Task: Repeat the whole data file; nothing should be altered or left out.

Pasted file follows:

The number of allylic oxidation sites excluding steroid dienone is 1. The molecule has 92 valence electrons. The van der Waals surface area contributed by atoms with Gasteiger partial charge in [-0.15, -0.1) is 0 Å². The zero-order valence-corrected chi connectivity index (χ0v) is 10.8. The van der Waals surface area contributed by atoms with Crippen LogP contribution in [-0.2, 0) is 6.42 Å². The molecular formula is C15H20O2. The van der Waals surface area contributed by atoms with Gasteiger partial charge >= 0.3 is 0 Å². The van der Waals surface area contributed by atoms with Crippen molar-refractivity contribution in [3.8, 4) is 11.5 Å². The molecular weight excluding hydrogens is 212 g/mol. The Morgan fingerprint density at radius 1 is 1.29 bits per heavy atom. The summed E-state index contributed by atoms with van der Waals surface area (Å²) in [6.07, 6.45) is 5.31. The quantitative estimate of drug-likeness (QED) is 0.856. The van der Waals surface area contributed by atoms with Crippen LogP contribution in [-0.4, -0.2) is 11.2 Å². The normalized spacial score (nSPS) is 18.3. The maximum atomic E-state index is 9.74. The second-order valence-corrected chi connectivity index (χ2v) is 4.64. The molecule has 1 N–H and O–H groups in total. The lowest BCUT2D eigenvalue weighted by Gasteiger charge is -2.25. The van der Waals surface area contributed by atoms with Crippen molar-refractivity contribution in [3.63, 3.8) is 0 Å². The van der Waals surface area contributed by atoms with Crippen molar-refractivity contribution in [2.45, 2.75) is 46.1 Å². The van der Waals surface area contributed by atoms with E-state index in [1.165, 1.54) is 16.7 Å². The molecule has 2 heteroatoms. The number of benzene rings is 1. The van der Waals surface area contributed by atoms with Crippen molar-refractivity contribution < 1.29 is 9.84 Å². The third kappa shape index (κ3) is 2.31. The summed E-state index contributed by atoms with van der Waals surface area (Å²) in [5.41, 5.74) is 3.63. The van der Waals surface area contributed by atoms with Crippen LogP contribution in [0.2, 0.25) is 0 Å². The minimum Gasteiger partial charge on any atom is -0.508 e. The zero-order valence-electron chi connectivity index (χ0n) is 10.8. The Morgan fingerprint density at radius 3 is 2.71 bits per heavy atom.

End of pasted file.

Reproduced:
The number of allylic oxidation sites excluding steroid dienone is 1. The molecule has 92 valence electrons. The van der Waals surface area contributed by atoms with Gasteiger partial charge in [-0.15, -0.1) is 0 Å². The zero-order valence-corrected chi connectivity index (χ0v) is 10.8. The van der Waals surface area contributed by atoms with Crippen LogP contribution in [-0.2, 0) is 6.42 Å². The molecular formula is C15H20O2. The van der Waals surface area contributed by atoms with Gasteiger partial charge >= 0.3 is 0 Å². The van der Waals surface area contributed by atoms with Crippen molar-refractivity contribution in [3.8, 4) is 11.5 Å². The molecular weight excluding hydrogens is 212 g/mol. The Morgan fingerprint density at radius 1 is 1.29 bits per heavy atom. The summed E-state index contributed by atoms with van der Waals surface area (Å²) in [6.07, 6.45) is 5.31. The quantitative estimate of drug-likeness (QED) is 0.856. The van der Waals surface area contributed by atoms with Crippen LogP contribution in [-0.4, -0.2) is 11.2 Å². The normalized spacial score (nSPS) is 18.3. The maximum atomic E-state index is 9.74. The second-order valence-corrected chi connectivity index (χ2v) is 4.64. The molecule has 1 N–H and O–H groups in total. The lowest BCUT2D eigenvalue weighted by Gasteiger charge is -2.25. The van der Waals surface area contributed by atoms with Crippen molar-refractivity contribution in [3.63, 3.8) is 0 Å². The van der Waals surface area contributed by atoms with Crippen molar-refractivity contribution in [2.45, 2.75) is 46.1 Å². The van der Waals surface area contributed by atoms with E-state index in [1.165, 1.54) is 16.7 Å². The molecule has 2 heteroatoms. The number of benzene rings is 1. The van der Waals surface area contributed by atoms with Crippen molar-refractivity contribution < 1.29 is 9.84 Å². The third kappa shape index (κ3) is 2.31. The summed E-state index contributed by atoms with van der Waals surface area (Å²) in [5.41, 5.74) is 3.63. The van der Waals surface area contributed by atoms with Crippen LogP contribution in [0.2, 0.25) is 0 Å². The minimum Gasteiger partial charge on any atom is -0.508 e. The zero-order valence-electron chi connectivity index (χ0n) is 10.8. The Morgan fingerprint density at radius 3 is 2.71 bits per heavy atom.